Cashing in on the 50% rebate – here’s how to do it

Businesses with annual revenue of less than $2 million are being urged to take advantage of the Government’s increased investment allowance announced in the federal budget.


Federal Treasurer Wayne Swan said that the allowance will be extended from 30% to 50% for assets purchased by eligible businesses – but second hand items are out of the question.

Greg Hayes, senior partner at tax firm Hayes Knight, says businesses would be smart to cash in on the increased allowance, because this is the highest rate it will reach.

“I’d be surprised to see them increase it any more, as 50% is a significant figure. It’s a great initiative for those businesses earning under $2 million in turnover,” he says.

“Anybody who purchased an asset between 13 December 2008 and the end of this year, 31 December 2009, providing the asset is installed by 31 December 2010, will get a 50% investment allowance.”

Hayes says the extended concession, which is still subject to its original legislation, applies to depreciating tangible assets subject to tax deductions under Division 40 of the Income Tax Assessment Act, that are over $1000 in value.

“Things like software and paying someone to put a website together – that won’t qualify. It has to be a tangible asset, such as a laptop computer,” he says.

Mark Northeast, partner at Pitcher Partners, says that what businesses can claim will vary from industry to industry.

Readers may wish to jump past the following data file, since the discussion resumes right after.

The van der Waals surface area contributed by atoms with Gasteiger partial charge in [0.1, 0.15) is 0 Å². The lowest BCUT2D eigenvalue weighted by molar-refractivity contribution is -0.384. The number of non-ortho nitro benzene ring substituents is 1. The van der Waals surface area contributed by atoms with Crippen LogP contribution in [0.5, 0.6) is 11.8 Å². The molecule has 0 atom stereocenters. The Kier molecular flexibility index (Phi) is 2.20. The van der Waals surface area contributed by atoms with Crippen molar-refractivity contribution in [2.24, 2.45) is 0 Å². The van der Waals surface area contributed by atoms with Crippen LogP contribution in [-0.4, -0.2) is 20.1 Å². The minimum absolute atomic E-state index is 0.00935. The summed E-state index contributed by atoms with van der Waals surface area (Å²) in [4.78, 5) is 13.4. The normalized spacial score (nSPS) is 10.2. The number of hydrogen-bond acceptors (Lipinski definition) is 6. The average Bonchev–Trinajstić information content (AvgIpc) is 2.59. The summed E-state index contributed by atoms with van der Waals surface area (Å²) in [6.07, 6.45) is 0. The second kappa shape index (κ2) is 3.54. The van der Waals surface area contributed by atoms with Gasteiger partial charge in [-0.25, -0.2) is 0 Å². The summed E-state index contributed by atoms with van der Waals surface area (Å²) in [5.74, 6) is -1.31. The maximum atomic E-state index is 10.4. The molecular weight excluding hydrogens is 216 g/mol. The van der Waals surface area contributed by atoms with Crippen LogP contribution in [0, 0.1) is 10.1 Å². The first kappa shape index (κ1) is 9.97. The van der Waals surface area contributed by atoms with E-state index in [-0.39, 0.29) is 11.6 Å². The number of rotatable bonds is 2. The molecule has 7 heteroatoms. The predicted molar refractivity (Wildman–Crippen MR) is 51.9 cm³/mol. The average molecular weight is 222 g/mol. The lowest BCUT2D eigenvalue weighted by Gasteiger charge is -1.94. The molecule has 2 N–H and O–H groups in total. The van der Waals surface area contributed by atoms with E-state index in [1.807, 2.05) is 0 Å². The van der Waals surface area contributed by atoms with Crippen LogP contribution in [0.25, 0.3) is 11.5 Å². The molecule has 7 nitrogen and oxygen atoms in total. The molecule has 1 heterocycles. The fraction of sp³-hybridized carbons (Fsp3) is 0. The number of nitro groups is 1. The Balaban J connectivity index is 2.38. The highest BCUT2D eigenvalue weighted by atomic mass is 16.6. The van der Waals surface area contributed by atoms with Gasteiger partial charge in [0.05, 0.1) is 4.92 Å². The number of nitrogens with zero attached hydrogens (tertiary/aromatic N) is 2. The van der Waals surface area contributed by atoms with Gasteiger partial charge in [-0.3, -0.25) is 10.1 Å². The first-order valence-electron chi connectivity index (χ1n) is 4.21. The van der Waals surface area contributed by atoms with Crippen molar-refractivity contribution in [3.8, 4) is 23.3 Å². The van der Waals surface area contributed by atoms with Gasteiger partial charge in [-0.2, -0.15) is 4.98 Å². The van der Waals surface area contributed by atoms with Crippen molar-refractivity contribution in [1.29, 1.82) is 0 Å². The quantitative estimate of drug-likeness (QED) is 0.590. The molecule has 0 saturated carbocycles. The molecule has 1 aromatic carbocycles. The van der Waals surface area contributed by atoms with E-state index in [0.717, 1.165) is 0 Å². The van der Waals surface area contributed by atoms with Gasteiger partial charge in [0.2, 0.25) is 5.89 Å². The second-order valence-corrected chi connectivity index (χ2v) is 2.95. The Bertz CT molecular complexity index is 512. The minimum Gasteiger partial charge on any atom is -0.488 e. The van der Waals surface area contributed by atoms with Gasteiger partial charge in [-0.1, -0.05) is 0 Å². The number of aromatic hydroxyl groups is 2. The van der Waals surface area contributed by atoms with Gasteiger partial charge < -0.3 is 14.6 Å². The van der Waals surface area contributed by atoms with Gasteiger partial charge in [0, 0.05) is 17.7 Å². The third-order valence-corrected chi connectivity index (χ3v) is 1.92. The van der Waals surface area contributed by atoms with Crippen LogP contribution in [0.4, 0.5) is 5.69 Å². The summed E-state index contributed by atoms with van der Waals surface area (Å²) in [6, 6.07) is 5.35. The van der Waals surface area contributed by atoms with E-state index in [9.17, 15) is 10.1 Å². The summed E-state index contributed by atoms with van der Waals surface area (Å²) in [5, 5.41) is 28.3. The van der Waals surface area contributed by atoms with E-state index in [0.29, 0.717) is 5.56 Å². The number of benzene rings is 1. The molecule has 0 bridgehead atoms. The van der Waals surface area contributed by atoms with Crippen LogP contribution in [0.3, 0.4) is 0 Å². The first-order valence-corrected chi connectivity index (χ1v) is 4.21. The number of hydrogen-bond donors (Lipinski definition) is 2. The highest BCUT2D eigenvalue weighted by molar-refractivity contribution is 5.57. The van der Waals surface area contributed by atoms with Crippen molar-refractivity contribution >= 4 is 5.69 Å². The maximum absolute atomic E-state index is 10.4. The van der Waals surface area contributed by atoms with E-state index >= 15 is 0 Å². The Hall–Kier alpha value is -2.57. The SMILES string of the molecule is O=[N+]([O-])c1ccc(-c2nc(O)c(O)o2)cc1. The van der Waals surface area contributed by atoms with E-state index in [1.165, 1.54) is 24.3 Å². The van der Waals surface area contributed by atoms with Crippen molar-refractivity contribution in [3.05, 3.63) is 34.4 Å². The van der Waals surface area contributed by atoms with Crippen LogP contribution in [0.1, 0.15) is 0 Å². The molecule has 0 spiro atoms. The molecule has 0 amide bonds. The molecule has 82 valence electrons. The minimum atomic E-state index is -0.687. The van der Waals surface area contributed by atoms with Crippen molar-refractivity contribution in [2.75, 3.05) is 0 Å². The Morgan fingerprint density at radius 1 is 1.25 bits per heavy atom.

“The concession will apply to most things that are depreciable for tax purposes. Cars are a big one for businesses, computer hardware, but not software; if you’re in construction or a builder it could be something like a generator,” he says.

Hayes also says there is an opportunity to claim bundled assets under the concession. “You might have three different assets integral to the same function, then arguably you can bundle those to get them over $1000.”

For example, buying tables, chairs and a sofa for a conference room, which cost more than $1000 in total, could be claimed.

Hayes also says that businesses are not required to use the asset primarily for business purposes.

“What the legislation says is that the asset must be primarily used in the business, but it must be used more than 50% in the business – not pro rata. If you bought a car, and say, used 20% of its usage for private purposes, you are still entitled to do that.”

Here are three worked examples provided by the Government in last night’s budget papers:

1/ Maria runs a retail clothing store and meets the definition of a small business entity. On 7 June 2009 she buys and installs six new mirrors for her fitting rooms.  The mirrors cost $200 each and are substantially identical, so the cost of every mirror can be amalgamated for the purposes of meeting the $1000 threshold.  Maria’s total investment is $1200 and she will be eligible to claim a $600 bonus deduction (being 50% of $1200) in her 2008-09 income tax return.

2/ Ben operates a courier service.  He also meets the definition of a small business entity.  He orders and takes delivery of a new, more fuel-efficient delivery van in June 2009 at a cost of $30,000.  Ben will be eligible to claim a bonus tax deduction of $15,000 in his 2008-09 tax return.

3/ The Sunshine Bakery is a small business.  On 12 October 2009, the company purchases and installs a new oven at a cost of $5000.  It will be eligible for a bonus deduction of $2500, which it can claim in its 2009-10 tax return.


See also Tax Matters, by Greg Hayes: I bought a computer in March; can I get the 50% rebate?


More budget 2009 coverage:



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